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Topic: Three ways [not] to ruin a [reply].... (23 msgs / 379 lines)
1) From: John Blumel
Snip ruthlessly, bottom post under each point you are responding to, 
and never quote more than you have to say yourself.
John Blumel

2) From: gin
top post, why not? beats going all the way to the bottom...
At 09:22 AM 6/27/2004, you wrote:

3) From: Deward Hastings
We are on a listserv, with an archive, and the subject line identifies =
post (thread) to which a "reply" is directed.  There is rarely *any* =
served by a complete "quoteback" . . . but at least when at "the bottom"
(footnote, appended) it is easily ignored.
Agree, except to note that an introductory paragraph (or abstract) may =
be in
order (and may be all that is needed).  I often find myself scanning =
hundred e-mails at a sitting . . . if there is not new material in the
preview panel I just "delete".  Don't know what I'm missing, don't care =
. .
. if the "style" is time-wasting the "content" probably is too . . . =
are consistent in often surprisingly revealing ways ).

4) From: Angelo
At  6/27/2004 01:10 PM, you wrote:
I agree...

5) From: John Blumel
On Jun 27, 2004, at 1:10pm, gin wrote:
For your reader's convenience and understanding...
Snipping all but the most relevant portions makes it clear what you are 
actually commenting on. Bottom posting after each point gives context 
to the reply before it is read, without having to scroll down to read 
the original message or guessing what it applies to. Not quoting more 
than you have to say keeps message (and digest and archive) sizes to a 
minimum and focuses attention on your message.
John Blumel

6) From: gin
ok John,
I see your point.
At 10:41 AM 6/27/2004, you wrote:

7) From: John Blumel
On Jun 27, 2004, at 1:30pm, Deward Hastings wrote:
Unless the original message is extremely short, there is almost never a 
need for quoting the entire message. That's why I suggest one, "Snip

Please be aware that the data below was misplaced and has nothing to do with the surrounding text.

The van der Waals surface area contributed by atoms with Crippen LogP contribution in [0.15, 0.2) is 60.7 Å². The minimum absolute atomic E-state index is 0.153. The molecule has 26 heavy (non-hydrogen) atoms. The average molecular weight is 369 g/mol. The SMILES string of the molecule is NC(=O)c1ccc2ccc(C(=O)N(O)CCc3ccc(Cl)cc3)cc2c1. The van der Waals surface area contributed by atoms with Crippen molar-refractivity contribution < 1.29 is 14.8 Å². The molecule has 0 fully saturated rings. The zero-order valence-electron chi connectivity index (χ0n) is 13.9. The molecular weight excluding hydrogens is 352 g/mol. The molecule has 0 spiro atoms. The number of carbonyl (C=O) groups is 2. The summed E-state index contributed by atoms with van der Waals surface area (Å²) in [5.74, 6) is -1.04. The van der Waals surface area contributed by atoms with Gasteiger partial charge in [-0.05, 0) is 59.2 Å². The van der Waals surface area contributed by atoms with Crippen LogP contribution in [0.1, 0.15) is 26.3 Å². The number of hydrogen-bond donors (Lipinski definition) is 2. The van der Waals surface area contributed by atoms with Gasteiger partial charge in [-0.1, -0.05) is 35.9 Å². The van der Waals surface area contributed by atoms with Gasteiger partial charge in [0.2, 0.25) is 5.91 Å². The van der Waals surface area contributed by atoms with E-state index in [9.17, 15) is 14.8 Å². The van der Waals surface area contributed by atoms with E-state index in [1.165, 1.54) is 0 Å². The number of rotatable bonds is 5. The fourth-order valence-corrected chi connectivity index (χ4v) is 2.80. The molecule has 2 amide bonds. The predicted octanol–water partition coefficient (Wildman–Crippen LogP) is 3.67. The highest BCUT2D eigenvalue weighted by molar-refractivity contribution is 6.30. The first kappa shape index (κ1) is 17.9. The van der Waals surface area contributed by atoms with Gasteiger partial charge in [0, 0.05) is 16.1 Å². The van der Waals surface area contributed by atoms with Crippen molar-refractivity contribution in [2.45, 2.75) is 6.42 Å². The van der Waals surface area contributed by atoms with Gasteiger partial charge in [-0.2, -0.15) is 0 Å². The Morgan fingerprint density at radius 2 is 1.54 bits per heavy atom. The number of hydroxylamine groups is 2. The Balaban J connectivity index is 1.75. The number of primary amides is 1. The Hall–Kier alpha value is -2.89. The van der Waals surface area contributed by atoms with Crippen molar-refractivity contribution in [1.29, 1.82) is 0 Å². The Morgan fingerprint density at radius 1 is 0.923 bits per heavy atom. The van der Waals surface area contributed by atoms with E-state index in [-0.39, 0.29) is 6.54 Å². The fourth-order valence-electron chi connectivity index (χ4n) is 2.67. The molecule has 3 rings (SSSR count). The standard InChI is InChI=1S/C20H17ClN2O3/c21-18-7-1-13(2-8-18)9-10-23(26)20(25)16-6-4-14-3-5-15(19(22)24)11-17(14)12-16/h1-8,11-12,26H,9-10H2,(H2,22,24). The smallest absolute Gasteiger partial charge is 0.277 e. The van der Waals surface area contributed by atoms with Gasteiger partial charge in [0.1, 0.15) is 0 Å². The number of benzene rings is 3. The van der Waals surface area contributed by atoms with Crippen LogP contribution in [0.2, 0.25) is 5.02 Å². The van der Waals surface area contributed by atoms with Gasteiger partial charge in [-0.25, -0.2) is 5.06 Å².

If that's the case, then quote nothing. If the reply isn't responding 
to specific points made in the original message, the subject line will 
suffice for context. Or, maybe the message should be the start of a new 
Precisely the point, although, it's more likely the case that the 
content may not be understood rather than being of no value.
Top posting wastes time because the reader has to scroll down to read 
the original message to see what the reply applies to -- especially in 
a long thread which may have branched off in several directions -- and 
then scroll back up to read the reply. ('Scroll', in this context 
should be interpreted loosely to include visual scrolling.) Quoting the 
entire message wastes time because the reader must spend time figuring 
out what part of the original message the writer is commenting or 
expanding on.
John Blumel

8) From: John Blumel
On Jun 27, 2004, at 2:01pm, gin wrote:
How embarrassing. I'd hoped that it was hidden by my hair.
John Blumel

9) From: Gene Smith
Yes, Deward, people are...aren't they?  They are also surprisingly revealing
in the ways of their consistency.
Gene Smith
glad to 'waste time' on intelligent conversation, in Houston

10) From: Gene Smith
Surely, John, someone as computer knowledgeable as yourself has noticed that
the miracle of the internet, email, and e-commerce has divided 'time
wasting' into two mutally exclusive categories:
There is wasting MY time, which hits just below genocide on the Bad Things
To Do list...
And then there is wasting YOUR time, which is at worst irrelevant and, at
best, wholly desireable, since I have converted your Time Waste (who cares?)
into my Time Save (Mighty Multitasking Guy kicks ass and takes names again!)
See?  It's all about Progress!
Gene Smith
regressing, in Houston